The Inspirer staff
Compared to the business-as-usual scenario, changes in energy production and use to limit global warming to 2°C can create around 18 million jobs throughout the world economy, a new report called “World Employment Social Outlook 2018, Greening With Jobs” reveals.
These changes include a shift towards renewable energy sources and greater efficiency, the projected adoption of electric vehicles and construction work to achieve greater energy efficiency in buildings, indicates the report by the International Labour Organization (ILO) was launched on Monday, May 14, 2018 in Geneva.
The report shows the green economy will be a major source of job growth in the future of work that achieving environmental sustainability can create jobs, highlighting that achieving environmental sustainability can create jobs.
This net job growth in employment, the publication says, results from the creation of some 24 million new jobs and the loss of around 6 million jobs by 2030.
Promoting sustainability in agriculture will change rural economies: a shift to conservation agriculture may shed jobs in the sector but improve the quality of employment therein, while a shift to organic agriculture may create jobs, though at the expense of increased land use pressure.
The central aim of Paris Agreement – adopted in 2015 by leaders of various nations across the world – is to strengthen the global response to the threat of climate change by keeping a global temperature rise this century well below 2 degrees Celsius above pre-industrial levels and to pursue efforts to limit the temperature increase even further to 1.5 degrees Celsius
The ILO report states that the transition in agriculture requires complementary policies to ensure that it is an opportunity for workers and economies. The circular economy is a model for sustainability in resource use and consumption.
Almost 6 million jobs can be created by moving away from an extract-manufacture-use-discard model and embracing the recycling, reuse, remanufacture, rental and longer durability of goods.
Notably, it means a reallocation from the mining and manufacturing sectors to waste management (recycling) and services (repair, rent).
Currently, 1.2 billion jobs rely directly on the effective management and sustainability of a healthy environment, in particular jobs in farming, fishing and forestry dependent on natural processes such as air and water purification, soil renewal and fertilization, pollination, pest control, the moderation of extreme temperatures, and protection against storms, floods and strong winds, according to the survey.
Environmental degradation threatens these ecosystem services and the jobs that depend on them, warns the report.
“The findings of our report underline that jobs rely heavily on a healthy environment and the services that it provides. The green economy can enable millions more people to overcome poverty, and deliver improved livelihoods for this and future generations. This is a very positive message of opportunity in a world of complex choices,” ILO Deputy Director-General Deborah Greenfield said at the launch.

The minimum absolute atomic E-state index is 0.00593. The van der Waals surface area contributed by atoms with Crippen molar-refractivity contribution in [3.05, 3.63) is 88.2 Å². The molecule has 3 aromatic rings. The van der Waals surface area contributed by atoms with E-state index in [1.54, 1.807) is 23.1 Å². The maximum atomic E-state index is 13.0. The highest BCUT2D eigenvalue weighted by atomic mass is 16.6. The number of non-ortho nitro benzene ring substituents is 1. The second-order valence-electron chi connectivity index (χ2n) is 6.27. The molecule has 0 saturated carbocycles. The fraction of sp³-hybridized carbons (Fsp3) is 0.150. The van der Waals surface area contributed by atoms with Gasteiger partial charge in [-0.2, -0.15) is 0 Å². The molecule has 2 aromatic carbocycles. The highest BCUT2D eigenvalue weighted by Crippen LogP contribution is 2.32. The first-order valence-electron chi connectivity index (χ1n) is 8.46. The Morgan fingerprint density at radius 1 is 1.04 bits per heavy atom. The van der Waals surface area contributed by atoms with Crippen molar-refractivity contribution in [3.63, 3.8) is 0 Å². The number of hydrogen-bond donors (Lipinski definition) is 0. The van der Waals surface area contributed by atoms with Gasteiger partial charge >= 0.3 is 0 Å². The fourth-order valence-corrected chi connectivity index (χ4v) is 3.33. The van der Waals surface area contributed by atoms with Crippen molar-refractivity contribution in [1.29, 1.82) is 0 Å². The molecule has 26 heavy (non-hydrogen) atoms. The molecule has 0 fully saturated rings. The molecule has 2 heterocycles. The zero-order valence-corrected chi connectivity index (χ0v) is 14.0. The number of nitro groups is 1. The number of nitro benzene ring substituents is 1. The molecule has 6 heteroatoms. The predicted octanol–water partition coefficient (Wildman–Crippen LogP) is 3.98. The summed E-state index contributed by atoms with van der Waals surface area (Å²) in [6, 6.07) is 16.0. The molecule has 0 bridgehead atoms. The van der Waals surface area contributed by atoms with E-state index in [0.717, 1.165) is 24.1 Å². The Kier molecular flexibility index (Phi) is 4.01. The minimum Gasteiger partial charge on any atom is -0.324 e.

The negative impact of rising temperatures is unevenly distributed across sub-regions. Southern Asia and Western Africa will be most affected, with productivity losses equivalent to 4.8 per cent and 4.6 per cent, corresponding to around 40 and 9 million full-time jobs, respectively. In contrast, European subregions are expected to experience a smaller impact.
Agricultural workers will be the worst affected; they will account for 66 per cent of global hours lost due to heat stress in 2030, in view of the physical nature of their work, which it is undertaken outside, and the fact that a large number of workers are engaged in agriculture in the areas most affected by future heat stress.
“We may soon reach the point in which the jobs created or improved by economic development risk being destroyed or worsened by the resulting environmental degradation. The world of work needs environmental sustainability. Social justice requires it, given the large inequalities in the impact of the negative effects of environmental degradation,” the report reads in part.
Warning: dependency on fossil fuels could lead to job loss
At the regional level, there will be net job creation in the Americas, Asia and the Pacific and Europe, representing some 3 million, 14 million and 2 million jobs respectively, resulting from measures taken in the production and use of energy.
In contrast, there could be net job losses in the Middle East (-0.48 per cent) and Africa (-0.04 per cent) if current trends continue, due to the dependence of these regions on fossil fuel and mining, respectively.
The report calls on countries to take urgent action to train workers in the skills needed for the transition to a greener economy, and provide them with social protection that facilitates the transition to new jobs, contributes to preventing poverty and reduces the vulnerability of households and communities.
“Policy changes in these regions could offset the anticipated job losses or their negative impact. Low- and some middle- income countries still need support to develop data collection, and adopt and finance strategies towards a just transition to an environmentally sustainable economy and society that includes everyone from all groups of society,” says Catherine Saget, the lead author of the report.
Measures taken in the production and use of energy, for example, will lead to job losses of around 6 million as well as the creation of some 24 million jobs.
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